Fridsay, October 19, 2018

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Business alliance of Kingston briefed on municipal ID movement

KINGSTON – Following the growing movement of municipal IDs, a program in the early stages of adoption by local municipalities focused on undocumented residents, representatives from immigrant rights organizations came to Kingston to inform the local business community about the benefits of municipal ID programs, as well as the benefits of the Greenlight Campaign, a statewide movement that would afford undocumented immigrants the ability to obtain an official New York driver’s license.

Representatives from Nobody Leaves MidHudson and the Worker Justice Center of New York, Thursday, addressed the Business Alliance of Kingston, explaining to members that although these initiatives are focused on the undocumented community, they rely on the participation of the entire community for them to work.

Municipal IDs, which are also under consideration in the cities of Middletown and Poughkeepsie, are expected to provide a number of benefits.

In addition to allowing for easier interaction with law enforcement, they could also be used by participating financial institutions to open bank accounts, identify individuals picking their children up from school, obtaining library cards and provide an overall sense of being accepted by the community.

In terms of the Greenlight Campaign, the statewide effort would lower the point system in place for obtaining a driver’s license not just for undocumented immigrants, but all state residents.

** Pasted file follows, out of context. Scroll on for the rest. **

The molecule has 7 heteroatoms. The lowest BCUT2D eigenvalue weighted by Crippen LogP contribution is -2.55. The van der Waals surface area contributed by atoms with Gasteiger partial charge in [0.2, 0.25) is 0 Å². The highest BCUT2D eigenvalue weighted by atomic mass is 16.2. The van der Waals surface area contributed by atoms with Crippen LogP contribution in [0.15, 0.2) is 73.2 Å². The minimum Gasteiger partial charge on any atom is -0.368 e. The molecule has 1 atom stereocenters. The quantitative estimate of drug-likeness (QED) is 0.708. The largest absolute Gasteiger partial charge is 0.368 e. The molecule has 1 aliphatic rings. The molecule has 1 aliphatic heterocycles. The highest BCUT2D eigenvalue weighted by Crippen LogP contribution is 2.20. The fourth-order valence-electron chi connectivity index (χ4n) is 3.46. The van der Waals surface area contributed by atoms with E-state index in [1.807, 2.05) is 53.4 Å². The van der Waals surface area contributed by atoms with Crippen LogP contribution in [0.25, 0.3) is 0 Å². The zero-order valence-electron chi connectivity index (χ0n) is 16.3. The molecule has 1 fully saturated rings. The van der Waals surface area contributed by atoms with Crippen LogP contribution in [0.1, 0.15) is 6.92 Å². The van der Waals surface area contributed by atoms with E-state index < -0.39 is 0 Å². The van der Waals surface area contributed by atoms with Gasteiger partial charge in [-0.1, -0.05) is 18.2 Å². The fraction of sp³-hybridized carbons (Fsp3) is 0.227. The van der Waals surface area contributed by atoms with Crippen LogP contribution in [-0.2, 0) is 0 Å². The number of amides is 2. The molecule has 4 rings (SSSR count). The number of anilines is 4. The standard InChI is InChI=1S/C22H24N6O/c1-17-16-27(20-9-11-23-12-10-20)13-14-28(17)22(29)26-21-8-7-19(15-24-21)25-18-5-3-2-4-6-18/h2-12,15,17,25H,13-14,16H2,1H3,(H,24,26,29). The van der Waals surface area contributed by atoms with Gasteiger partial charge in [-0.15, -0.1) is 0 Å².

The Greenlight Campaign, if adopted into law is projected to generate $57 million in annual revenue for the state, but Senior Organizing and Advocacy Coordinator for the Worker Justice Center of New York Emma Kreyche said the benefits would not end there.

“It would reduce insurance rates, reduce the number of uninsured drivers, it would ensure that all immigrant drivers are able to go through a road test, learn the rules of the road, so we feel that it is beneficial both for immigrant community members, as well as for the broader public,” said Kreyche.

Kingston and Ulster Coordinator for Nobody Leaves Mid-Hudson, Diana Lopez, said the focus, at this point, is to get the immigrant community to participate in these endeavors in their own municipalities.

“We’re trying to go city by city and see what the needs are and bring the legislation there,” said Lopez. “We are trying to work and get our Latino community out, for them not to be afraid to come out and ask for what is needed, and what is wanted.”

As of Wednesday evening’s Kingston Common Council’s Laws and Rules Committee meeting, the municipal ID program has been set for vote before the common council in December. 

 


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